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OCHA harnessing social media data – How it could change the way you work

Posted: Thursday, 25 July 2013, New York | Author: iSeek/Maria Renee Luque

When flooding struck the Philippines in June 2013, OCHA produced a map showing the impacts of the storm based on social media data . In Libya, the tweets sent by the population on the ground facilitated the development of a crisis map. Daniel Gilman from OCHA talked about this trend in an interview with iSeek

“The changes we are seeing in the humanitarian, economic, peacebuilding, and other areas require primarily an understanding of how human networks are functioning, from the low tech, such as a radio, to the use of a cellular technology and internet-based instant messages”, explained Daniel Gilman, Humanitarian Affairs Officer and Imogen Wall, Coordinator, Communications with Affected Communities, who contributed to a recent OCHA report entitled ‘Humanitarianism in the network age – Including World humanitarian data and trends 2012.”   

“It is essential to devise ethical, responsible, and sensitive mechanisms of managing content generated by people in countries affected by natural disasters or violent conflict,” explained Daniel to iSeek.  For the UN, two of the main challenges are the gathering of data and the harmonization of information management within the UN system.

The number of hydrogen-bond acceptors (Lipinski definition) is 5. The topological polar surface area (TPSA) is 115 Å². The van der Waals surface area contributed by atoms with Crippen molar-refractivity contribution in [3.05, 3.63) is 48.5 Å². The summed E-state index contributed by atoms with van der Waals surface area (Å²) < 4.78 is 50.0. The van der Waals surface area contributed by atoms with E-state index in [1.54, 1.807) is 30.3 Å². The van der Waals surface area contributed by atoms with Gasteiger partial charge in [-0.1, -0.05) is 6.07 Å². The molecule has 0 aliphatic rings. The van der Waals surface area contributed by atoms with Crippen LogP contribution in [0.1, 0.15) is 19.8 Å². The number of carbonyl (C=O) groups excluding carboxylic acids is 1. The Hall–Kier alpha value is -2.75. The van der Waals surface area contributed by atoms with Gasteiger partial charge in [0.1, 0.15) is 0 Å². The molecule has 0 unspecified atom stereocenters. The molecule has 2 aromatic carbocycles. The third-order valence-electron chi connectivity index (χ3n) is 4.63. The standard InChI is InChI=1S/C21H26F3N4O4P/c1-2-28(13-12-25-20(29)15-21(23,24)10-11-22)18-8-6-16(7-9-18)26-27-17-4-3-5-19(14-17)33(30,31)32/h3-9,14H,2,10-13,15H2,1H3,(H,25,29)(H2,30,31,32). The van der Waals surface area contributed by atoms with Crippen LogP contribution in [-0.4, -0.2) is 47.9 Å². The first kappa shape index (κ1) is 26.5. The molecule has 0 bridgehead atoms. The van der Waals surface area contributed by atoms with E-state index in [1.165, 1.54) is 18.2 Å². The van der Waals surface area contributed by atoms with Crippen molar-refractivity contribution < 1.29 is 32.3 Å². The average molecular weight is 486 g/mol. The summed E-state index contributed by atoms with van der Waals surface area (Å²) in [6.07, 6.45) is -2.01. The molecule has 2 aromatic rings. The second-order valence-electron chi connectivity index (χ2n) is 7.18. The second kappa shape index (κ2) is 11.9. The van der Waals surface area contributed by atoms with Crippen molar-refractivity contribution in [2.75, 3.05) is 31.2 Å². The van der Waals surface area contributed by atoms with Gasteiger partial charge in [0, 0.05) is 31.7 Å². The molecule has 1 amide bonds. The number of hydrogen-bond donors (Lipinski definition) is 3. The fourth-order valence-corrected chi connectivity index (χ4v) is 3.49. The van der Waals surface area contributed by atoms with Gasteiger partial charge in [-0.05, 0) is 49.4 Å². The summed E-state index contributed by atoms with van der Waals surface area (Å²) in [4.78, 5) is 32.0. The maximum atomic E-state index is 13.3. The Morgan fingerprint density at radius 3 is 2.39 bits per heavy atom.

The report calls for more open and shared data across agencies and consequently greater coordination in the manner the UN produces and stores information. Data standardization would not only facilitate the structuring and categorization, but would move the Organization to a new level of response that is more efficient.

“What is missing is the next stage. How are those maps used? What was the impact of decision-making?” says Daniel. “We know that there is a strong cell phone penetration in Africa and that the Philippines are big users of social media, but regarding how these are used specifically in disasters and conflicts, it becomes more difficult. There are many pilot projects or case studies, but there is no hard data showing the impact and how effective it was.”

OCHA has done already some work through the Digital Humanitarian Network (, which is a loose network of volunteering technical organization, like Humanitarian Open Street Map or Translators Without Borders, who come together to respond to humanitarian crisis.

“If until now the UN has exclusively relied on information produced internally, we have to recognize that we are no longer in control, people are producing all this information and we have the obligation to find a way to how to take advantage of it, particularly in situations of life and death”, said Daniel in conclusion.